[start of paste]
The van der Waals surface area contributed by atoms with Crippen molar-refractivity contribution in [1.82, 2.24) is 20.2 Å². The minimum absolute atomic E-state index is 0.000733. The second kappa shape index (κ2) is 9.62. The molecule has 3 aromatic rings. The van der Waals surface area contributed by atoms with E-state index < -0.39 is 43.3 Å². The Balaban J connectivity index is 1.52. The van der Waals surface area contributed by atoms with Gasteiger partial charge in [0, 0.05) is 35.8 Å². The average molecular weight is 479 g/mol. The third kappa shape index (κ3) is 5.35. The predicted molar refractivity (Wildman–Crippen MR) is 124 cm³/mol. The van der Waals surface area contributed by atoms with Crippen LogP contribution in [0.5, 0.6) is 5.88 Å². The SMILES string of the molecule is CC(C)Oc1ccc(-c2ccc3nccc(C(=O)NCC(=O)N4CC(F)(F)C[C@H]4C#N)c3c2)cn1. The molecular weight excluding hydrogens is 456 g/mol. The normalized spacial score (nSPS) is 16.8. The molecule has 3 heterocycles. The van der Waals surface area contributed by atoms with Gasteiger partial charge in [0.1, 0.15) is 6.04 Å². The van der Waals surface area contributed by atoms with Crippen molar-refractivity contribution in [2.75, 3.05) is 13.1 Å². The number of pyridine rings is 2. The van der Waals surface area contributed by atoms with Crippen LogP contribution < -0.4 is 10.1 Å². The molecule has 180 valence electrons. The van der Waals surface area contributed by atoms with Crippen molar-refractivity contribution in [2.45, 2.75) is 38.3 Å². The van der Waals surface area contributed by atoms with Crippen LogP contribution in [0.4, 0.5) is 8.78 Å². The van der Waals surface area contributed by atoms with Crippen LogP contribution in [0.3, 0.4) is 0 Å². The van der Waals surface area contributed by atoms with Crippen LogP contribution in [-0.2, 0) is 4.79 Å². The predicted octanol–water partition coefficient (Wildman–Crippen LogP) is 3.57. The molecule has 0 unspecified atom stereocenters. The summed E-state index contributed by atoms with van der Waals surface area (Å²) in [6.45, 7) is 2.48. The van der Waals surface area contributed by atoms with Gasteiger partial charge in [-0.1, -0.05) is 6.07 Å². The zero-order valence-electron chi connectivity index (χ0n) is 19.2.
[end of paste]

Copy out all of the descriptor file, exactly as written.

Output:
The van der Waals surface area contributed by atoms with Crippen molar-refractivity contribution in [1.82, 2.24) is 20.2 Å². The minimum absolute atomic E-state index is 0.000733. The second kappa shape index (κ2) is 9.62. The molecule has 3 aromatic rings. The van der Waals surface area contributed by atoms with E-state index < -0.39 is 43.3 Å². The Balaban J connectivity index is 1.52. The van der Waals surface area contributed by atoms with Gasteiger partial charge in [0, 0.05) is 35.8 Å². The average molecular weight is 479 g/mol. The third kappa shape index (κ3) is 5.35. The predicted molar refractivity (Wildman–Crippen MR) is 124 cm³/mol. The van der Waals surface area contributed by atoms with Crippen LogP contribution in [0.5, 0.6) is 5.88 Å². The SMILES string of the molecule is CC(C)Oc1ccc(-c2ccc3nccc(C(=O)NCC(=O)N4CC(F)(F)C[C@H]4C#N)c3c2)cn1. The molecular weight excluding hydrogens is 456 g/mol. The normalized spacial score (nSPS) is 16.8. The molecule has 3 heterocycles. The van der Waals surface area contributed by atoms with Gasteiger partial charge in [0.1, 0.15) is 6.04 Å². The van der Waals surface area contributed by atoms with Crippen molar-refractivity contribution in [2.75, 3.05) is 13.1 Å². The number of pyridine rings is 2. The van der Waals surface area contributed by atoms with Crippen LogP contribution < -0.4 is 10.1 Å². The molecule has 180 valence electrons. The van der Waals surface area contributed by atoms with Crippen molar-refractivity contribution in [2.45, 2.75) is 38.3 Å². The van der Waals surface area contributed by atoms with Crippen LogP contribution in [0.4, 0.5) is 8.78 Å². The van der Waals surface area contributed by atoms with Crippen LogP contribution in [0.3, 0.4) is 0 Å². The van der Waals surface area contributed by atoms with Crippen LogP contribution in [-0.2, 0) is 4.79 Å². The predicted octanol–water partition coefficient (Wildman–Crippen LogP) is 3.57. The molecule has 0 unspecified atom stereocenters. The summed E-state index contributed by atoms with van der Waals surface area (Å²) in [6.45, 7) is 2.48. The van der Waals surface area contributed by atoms with Gasteiger partial charge in [-0.1, -0.05) is 6.07 Å². The zero-order valence-electron chi connectivity index (χ0n) is 19.2.